Showing wide cross-tabs in a subreport

Monday 4 May 2009 @ 9:41 am

I recently had a project where we aligned the columns of one cross-tab with the columns of a similar cross-tab in a subreport. Both cross-tabs always had the exact same columns.  This worked fine as long as the cross-tabs fit horizontally on one page.  But when the cross-tabs had too many columns for one page the main report’s cross-tab would spill over onto the ‘horizontal pages’ that Crystal will generate for wide cross-tabs.  The cross-tab in the subreport would not spill over, but would truncate at the edge of the page.

After some experimenting I stumbled onto the simple solution.   I made the subreport object wider – much wider – as wide as the widest cross-tab would be.  If you went into the design mode of the main report you would see this subreport stretched way beyond the right edge of the design area.  To stretch an object this far you either have to zoom way out or you can go into “Object Size and Position” and just the width to the desired number of inches.  Having the subreport object wider than the page allows the cross-tab within the subreport to also be wider than the page.  It can now spill over onto any available horizontal pages in the main report.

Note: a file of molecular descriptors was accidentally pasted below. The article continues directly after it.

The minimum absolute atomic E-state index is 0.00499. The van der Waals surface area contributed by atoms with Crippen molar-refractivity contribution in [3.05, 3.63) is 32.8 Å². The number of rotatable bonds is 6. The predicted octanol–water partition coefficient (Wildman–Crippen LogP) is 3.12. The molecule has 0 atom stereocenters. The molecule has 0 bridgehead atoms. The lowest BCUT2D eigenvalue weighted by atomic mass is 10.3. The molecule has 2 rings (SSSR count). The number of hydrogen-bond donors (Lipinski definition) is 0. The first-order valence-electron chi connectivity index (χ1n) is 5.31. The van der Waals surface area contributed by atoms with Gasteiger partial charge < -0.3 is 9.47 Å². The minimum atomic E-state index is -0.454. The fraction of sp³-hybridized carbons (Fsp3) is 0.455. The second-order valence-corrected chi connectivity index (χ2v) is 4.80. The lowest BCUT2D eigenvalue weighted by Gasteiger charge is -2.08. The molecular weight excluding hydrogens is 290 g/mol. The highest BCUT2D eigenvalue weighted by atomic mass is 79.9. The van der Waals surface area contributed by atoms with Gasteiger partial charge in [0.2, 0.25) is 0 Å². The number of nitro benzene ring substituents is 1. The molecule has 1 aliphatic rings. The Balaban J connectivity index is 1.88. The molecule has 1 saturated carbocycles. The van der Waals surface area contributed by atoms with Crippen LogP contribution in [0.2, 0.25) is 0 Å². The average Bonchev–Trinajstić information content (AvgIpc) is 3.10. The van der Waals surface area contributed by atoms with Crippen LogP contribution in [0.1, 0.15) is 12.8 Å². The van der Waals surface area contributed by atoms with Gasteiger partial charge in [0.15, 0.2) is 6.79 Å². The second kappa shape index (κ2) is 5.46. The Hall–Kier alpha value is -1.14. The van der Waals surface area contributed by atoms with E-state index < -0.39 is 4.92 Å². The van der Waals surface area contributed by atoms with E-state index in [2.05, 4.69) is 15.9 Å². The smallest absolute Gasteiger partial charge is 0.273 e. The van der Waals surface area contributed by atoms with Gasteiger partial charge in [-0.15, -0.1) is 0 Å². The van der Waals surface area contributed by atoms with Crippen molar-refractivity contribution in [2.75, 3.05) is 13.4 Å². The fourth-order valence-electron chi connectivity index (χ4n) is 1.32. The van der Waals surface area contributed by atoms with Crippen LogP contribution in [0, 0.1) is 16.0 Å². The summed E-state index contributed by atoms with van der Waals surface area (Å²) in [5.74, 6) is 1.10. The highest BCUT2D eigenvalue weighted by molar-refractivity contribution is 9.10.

However, there is one catch. This only works if there is a horizontal page in the main report.  If there is no cross-tab in the main report, or if the main report cross-tab isn’t wide enough to generate the horizontal pages, then the subreport’s cross-tab won’t generate those pages by itself, even if the object is wide enough.  This method worked well in my situation because there were matching cross-tabs in both main and sub.

One final note.  This won’t work in v8.5 but works fine in all later versions.  If you like to read about techniques like this you should check out my “Expert Techniques” series.

2 Responses to 'Showing wide cross-tabs in a subreport'

  1. gfend - May 20th, 2009 at 11:11 am

    I also discovered this method. The problem I have is all the extra white space used by the cross-tabs for column headings and row grand totals. In my case I do not need them but the cross-tab still uses the real estate even if they are suppressed. It would be nice to stack the cross-tabs without this extra white space in between them, and have the report flow seamlessly.

  2. gfend - May 20th, 2009 at 12:54 pm

    On the theme of cross-tabs, you may know this one but, another slick trick I learned is to overlay one cross-tab on top of another, with the same dimensions to show a different row total. In my case I needed to show an average of the row. The rows are widgets and the columns are locations where the widgets are sold. The cross-tab sums
    each widget for its location, but we want to see the average widgets sold across the row. To accomplish this I created another cross-tab with a formula to calcualte the average, and placed it in the total column summarized as Maximum. I then overlayed the original cross-tab with this cross-tab that has everything suppressed except for the total column. The original cross-tab has the total column suppressed. It shows up exactly where it needs to be. The trick of coarse is that both cross-tabs must have the same number of rows and columns.

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